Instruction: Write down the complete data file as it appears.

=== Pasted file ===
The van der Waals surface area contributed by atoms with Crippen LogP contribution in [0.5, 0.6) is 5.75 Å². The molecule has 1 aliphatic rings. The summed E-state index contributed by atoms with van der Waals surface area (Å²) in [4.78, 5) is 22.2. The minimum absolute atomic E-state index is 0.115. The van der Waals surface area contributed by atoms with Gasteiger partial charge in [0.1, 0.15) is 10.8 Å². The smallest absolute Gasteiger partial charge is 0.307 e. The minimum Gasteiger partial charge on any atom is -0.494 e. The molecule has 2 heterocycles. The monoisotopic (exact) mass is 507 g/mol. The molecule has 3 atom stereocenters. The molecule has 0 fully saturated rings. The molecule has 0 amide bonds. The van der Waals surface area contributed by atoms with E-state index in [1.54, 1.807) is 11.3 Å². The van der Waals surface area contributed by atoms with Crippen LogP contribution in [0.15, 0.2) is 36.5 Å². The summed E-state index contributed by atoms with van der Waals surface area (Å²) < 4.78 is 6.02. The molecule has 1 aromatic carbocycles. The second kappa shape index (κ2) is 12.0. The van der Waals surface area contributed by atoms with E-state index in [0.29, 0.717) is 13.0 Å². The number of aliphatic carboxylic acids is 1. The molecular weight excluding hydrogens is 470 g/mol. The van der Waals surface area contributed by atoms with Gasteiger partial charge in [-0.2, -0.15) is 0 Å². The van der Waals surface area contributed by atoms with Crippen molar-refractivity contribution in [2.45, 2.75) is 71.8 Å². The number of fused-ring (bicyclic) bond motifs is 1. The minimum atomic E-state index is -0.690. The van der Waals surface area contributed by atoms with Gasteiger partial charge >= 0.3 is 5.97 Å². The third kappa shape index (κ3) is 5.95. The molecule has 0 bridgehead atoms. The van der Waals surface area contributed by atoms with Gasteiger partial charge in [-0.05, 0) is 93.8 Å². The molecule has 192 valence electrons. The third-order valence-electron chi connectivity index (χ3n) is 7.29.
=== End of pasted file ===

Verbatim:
The van der Waals surface area contributed by atoms with Crippen LogP contribution in [0.5, 0.6) is 5.75 Å². The molecule has 1 aliphatic rings. The summed E-state index contributed by atoms with van der Waals surface area (Å²) in [4.78, 5) is 22.2. The minimum absolute atomic E-state index is 0.115. The van der Waals surface area contributed by atoms with Gasteiger partial charge in [0.1, 0.15) is 10.8 Å². The smallest absolute Gasteiger partial charge is 0.307 e. The minimum Gasteiger partial charge on any atom is -0.494 e. The molecule has 2 heterocycles. The monoisotopic (exact) mass is 507 g/mol. The molecule has 3 atom stereocenters. The molecule has 0 fully saturated rings. The molecule has 0 amide bonds. The van der Waals surface area contributed by atoms with E-state index in [1.54, 1.807) is 11.3 Å². The van der Waals surface area contributed by atoms with Crippen LogP contribution in [0.15, 0.2) is 36.5 Å². The summed E-state index contributed by atoms with van der Waals surface area (Å²) < 4.78 is 6.02. The molecule has 1 aromatic carbocycles. The second kappa shape index (κ2) is 12.0. The van der Waals surface area contributed by atoms with E-state index in [0.29, 0.717) is 13.0 Å². The number of aliphatic carboxylic acids is 1. The molecular weight excluding hydrogens is 470 g/mol. The van der Waals surface area contributed by atoms with Gasteiger partial charge in [-0.2, -0.15) is 0 Å². The van der Waals surface area contributed by atoms with Crippen molar-refractivity contribution in [2.45, 2.75) is 71.8 Å². The number of fused-ring (bicyclic) bond motifs is 1. The minimum atomic E-state index is -0.690. The van der Waals surface area contributed by atoms with Gasteiger partial charge >= 0.3 is 5.97 Å². The third kappa shape index (κ3) is 5.95. The molecule has 0 bridgehead atoms. The van der Waals surface area contributed by atoms with Gasteiger partial charge in [-0.05, 0) is 93.8 Å². The molecule has 192 valence electrons. The third-order valence-electron chi connectivity index (χ3n) is 7.29.